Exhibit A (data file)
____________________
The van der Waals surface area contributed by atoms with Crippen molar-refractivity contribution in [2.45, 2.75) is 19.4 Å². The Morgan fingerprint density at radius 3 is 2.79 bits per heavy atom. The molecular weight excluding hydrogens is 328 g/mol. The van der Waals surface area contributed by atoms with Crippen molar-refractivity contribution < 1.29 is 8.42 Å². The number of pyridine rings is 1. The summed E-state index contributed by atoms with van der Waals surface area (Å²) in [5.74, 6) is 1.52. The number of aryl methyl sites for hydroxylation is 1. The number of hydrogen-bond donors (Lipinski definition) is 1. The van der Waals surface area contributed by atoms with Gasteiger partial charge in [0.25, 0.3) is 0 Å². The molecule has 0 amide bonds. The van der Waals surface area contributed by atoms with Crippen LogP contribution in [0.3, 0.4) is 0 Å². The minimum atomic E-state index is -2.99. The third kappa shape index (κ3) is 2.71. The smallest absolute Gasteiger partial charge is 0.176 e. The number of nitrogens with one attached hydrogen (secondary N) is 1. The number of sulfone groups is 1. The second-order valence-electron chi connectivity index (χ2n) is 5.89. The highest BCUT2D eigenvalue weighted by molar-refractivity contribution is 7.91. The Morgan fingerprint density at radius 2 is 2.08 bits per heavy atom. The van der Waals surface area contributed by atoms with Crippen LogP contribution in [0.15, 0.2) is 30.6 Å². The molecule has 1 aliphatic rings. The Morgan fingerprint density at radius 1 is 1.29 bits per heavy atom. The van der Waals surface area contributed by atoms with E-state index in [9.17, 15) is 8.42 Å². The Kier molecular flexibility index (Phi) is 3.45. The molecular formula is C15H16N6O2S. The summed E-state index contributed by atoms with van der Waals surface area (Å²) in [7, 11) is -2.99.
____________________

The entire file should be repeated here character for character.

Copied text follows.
The van der Waals surface area contributed by atoms with Crippen molar-refractivity contribution in [2.45, 2.75) is 19.4 Å². The Morgan fingerprint density at radius 3 is 2.79 bits per heavy atom. The molecular weight excluding hydrogens is 328 g/mol. The van der Waals surface area contributed by atoms with Crippen molar-refractivity contribution < 1.29 is 8.42 Å². The number of pyridine rings is 1. The summed E-state index contributed by atoms with van der Waals surface area (Å²) in [5.74, 6) is 1.52. The number of aryl methyl sites for hydroxylation is 1. The number of hydrogen-bond donors (Lipinski definition) is 1. The van der Waals surface area contributed by atoms with Gasteiger partial charge in [0.25, 0.3) is 0 Å². The molecule has 0 amide bonds. The van der Waals surface area contributed by atoms with Crippen LogP contribution in [0.3, 0.4) is 0 Å². The minimum atomic E-state index is -2.99. The third kappa shape index (κ3) is 2.71. The smallest absolute Gasteiger partial charge is 0.176 e. The number of nitrogens with one attached hydrogen (secondary N) is 1. The number of sulfone groups is 1. The second-order valence-electron chi connectivity index (χ2n) is 5.89. The highest BCUT2D eigenvalue weighted by molar-refractivity contribution is 7.91. The Morgan fingerprint density at radius 2 is 2.08 bits per heavy atom. The van der Waals surface area contributed by atoms with Crippen LogP contribution in [0.15, 0.2) is 30.6 Å². The molecule has 1 aliphatic rings. The Morgan fingerprint density at radius 1 is 1.29 bits per heavy atom. The van der Waals surface area contributed by atoms with E-state index in [9.17, 15) is 8.42 Å². The Kier molecular flexibility index (Phi) is 3.45. The molecular formula is C15H16N6O2S. The summed E-state index contributed by atoms with van der Waals surface area (Å²) in [7, 11) is -2.99.